Good morning! Here is what you need to know before your first meeting today:
1. We have only seen “the tip of the iceberg” in the Westminster child abuse scandal. Home secretary Theresa May says 40 detectives are investigating whether a Conservative MP murdered a boy at a pedophile sex party in London in the early 1980s.
2. Asian markets really liked that Chinese interest rate cut. The Shanghai and Hang Seng indexes both jumped in early trading, according to the FT.
3. Observers say China’s interest rate cut is merely the first of more to come. The country appears to be going into an economic slowdown.
4. The UK government wants to keep Prince Charles’ “black spider memos” a secret. The Guardian has been fighting a years-long freedom of information lawsuit to unveil the letters the future king has written to cabinet members promoting his policy views.
5. The Israeli cabinet has approved a bill that defines Israel as a nation state of the Jews, and reserves some rights for Jewish people that non-Jews would not have. Unsurprisingly, not everyone is completely happy about that. Prime Minister Benjamin Netanyahu is expected to amend the bill so that it provides equal rights for all.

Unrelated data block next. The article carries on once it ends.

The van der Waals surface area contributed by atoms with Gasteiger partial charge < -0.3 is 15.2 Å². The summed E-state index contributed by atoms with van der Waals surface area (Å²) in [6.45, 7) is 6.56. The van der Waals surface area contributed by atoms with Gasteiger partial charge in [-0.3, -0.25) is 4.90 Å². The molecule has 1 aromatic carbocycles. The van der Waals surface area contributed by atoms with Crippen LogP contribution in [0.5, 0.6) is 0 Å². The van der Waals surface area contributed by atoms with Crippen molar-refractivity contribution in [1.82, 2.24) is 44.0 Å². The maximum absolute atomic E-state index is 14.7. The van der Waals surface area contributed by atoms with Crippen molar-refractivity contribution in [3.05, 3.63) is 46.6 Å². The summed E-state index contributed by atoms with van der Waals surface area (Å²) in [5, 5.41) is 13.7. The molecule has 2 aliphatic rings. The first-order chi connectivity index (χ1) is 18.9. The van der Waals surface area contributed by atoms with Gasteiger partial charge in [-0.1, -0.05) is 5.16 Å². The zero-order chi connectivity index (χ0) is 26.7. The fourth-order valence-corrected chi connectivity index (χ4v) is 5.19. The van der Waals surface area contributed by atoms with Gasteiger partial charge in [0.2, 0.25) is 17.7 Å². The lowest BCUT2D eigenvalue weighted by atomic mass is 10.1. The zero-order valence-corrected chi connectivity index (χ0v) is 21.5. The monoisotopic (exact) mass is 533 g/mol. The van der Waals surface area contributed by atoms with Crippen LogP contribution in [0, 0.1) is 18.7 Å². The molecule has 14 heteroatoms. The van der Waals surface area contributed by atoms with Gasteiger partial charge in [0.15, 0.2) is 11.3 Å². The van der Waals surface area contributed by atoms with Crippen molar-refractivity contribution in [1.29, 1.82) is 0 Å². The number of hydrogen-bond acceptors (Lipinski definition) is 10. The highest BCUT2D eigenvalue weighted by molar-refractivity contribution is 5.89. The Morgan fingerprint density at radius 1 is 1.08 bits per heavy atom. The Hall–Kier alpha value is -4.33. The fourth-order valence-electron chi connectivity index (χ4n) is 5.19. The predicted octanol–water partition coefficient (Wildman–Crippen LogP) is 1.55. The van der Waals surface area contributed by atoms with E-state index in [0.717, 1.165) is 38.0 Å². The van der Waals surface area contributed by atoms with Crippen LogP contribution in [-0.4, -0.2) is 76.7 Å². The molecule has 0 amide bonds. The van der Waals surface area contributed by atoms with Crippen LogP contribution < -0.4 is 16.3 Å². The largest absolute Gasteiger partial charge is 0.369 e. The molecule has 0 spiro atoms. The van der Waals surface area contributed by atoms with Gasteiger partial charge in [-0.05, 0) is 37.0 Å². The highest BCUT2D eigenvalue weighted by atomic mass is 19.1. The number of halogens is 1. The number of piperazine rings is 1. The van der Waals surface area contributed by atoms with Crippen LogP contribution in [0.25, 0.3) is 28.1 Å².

6. Negotiators are trying to get Iran to agree to a pact that would stop its nuclear power programme from being militarised. The two sides are still talking but they are far apart.
7. The British woman jailed in Iran for watching a volleyball match has been released. She’s out on bail but is not allowed to return to the UK.
8. Forty-five people were killed by a suicide bomber at a volleyball match in Afghanistan. Volleyball had previously been banned by the Taliban.
9. The UK High Court will hear a case against Google in which a man claims the search engine must remove links to 3,600 web sites that have posted defamatory information about him. The case is not about the EU’s “right to be forgotten.” It goes further than that – it’s about whether Google has a legal duty to stop links to defamatory material posted anonymously.
10. Samsung is contemplating a huge shakeup that could cost co-CEO J.K. Shin his job. Shin oversees the mobile division of Samsung, which has recently seen sales and profits collapse, according to the Wall Street Journal.
And finally …
Yik Yak is now worth hundreds of millions of dollars. The localised bulletin board app heavily used by teens took a $US62 million round of investment.